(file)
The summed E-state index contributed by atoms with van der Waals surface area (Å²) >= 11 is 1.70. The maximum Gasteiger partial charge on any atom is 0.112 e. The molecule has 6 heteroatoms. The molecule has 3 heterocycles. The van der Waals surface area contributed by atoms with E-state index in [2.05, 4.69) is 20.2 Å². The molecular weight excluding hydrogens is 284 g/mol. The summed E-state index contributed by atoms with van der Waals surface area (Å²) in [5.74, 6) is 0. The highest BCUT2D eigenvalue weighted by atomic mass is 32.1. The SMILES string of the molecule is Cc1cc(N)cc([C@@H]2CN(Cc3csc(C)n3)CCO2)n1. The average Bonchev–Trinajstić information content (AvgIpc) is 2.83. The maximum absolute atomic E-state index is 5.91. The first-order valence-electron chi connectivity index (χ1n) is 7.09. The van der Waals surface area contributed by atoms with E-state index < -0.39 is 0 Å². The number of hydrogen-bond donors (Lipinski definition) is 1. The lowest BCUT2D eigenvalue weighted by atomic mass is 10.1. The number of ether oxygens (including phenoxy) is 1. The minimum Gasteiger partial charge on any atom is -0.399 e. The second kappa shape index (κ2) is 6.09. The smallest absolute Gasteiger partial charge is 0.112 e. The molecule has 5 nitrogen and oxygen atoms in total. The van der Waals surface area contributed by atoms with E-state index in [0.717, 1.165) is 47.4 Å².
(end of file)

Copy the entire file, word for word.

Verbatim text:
The summed E-state index contributed by atoms with van der Waals surface area (Å²) >= 11 is 1.70. The maximum Gasteiger partial charge on any atom is 0.112 e. The molecule has 6 heteroatoms. The molecule has 3 heterocycles. The van der Waals surface area contributed by atoms with E-state index in [2.05, 4.69) is 20.2 Å². The molecular weight excluding hydrogens is 284 g/mol. The summed E-state index contributed by atoms with van der Waals surface area (Å²) in [5.74, 6) is 0. The highest BCUT2D eigenvalue weighted by atomic mass is 32.1. The SMILES string of the molecule is Cc1cc(N)cc([C@@H]2CN(Cc3csc(C)n3)CCO2)n1. The average Bonchev–Trinajstić information content (AvgIpc) is 2.83. The maximum absolute atomic E-state index is 5.91. The first-order valence-electron chi connectivity index (χ1n) is 7.09. The van der Waals surface area contributed by atoms with E-state index < -0.39 is 0 Å². The number of hydrogen-bond donors (Lipinski definition) is 1. The lowest BCUT2D eigenvalue weighted by atomic mass is 10.1. The number of ether oxygens (including phenoxy) is 1. The minimum Gasteiger partial charge on any atom is -0.399 e. The second kappa shape index (κ2) is 6.09. The smallest absolute Gasteiger partial charge is 0.112 e. The molecule has 5 nitrogen and oxygen atoms in total. The van der Waals surface area contributed by atoms with E-state index in [0.717, 1.165) is 47.4 Å².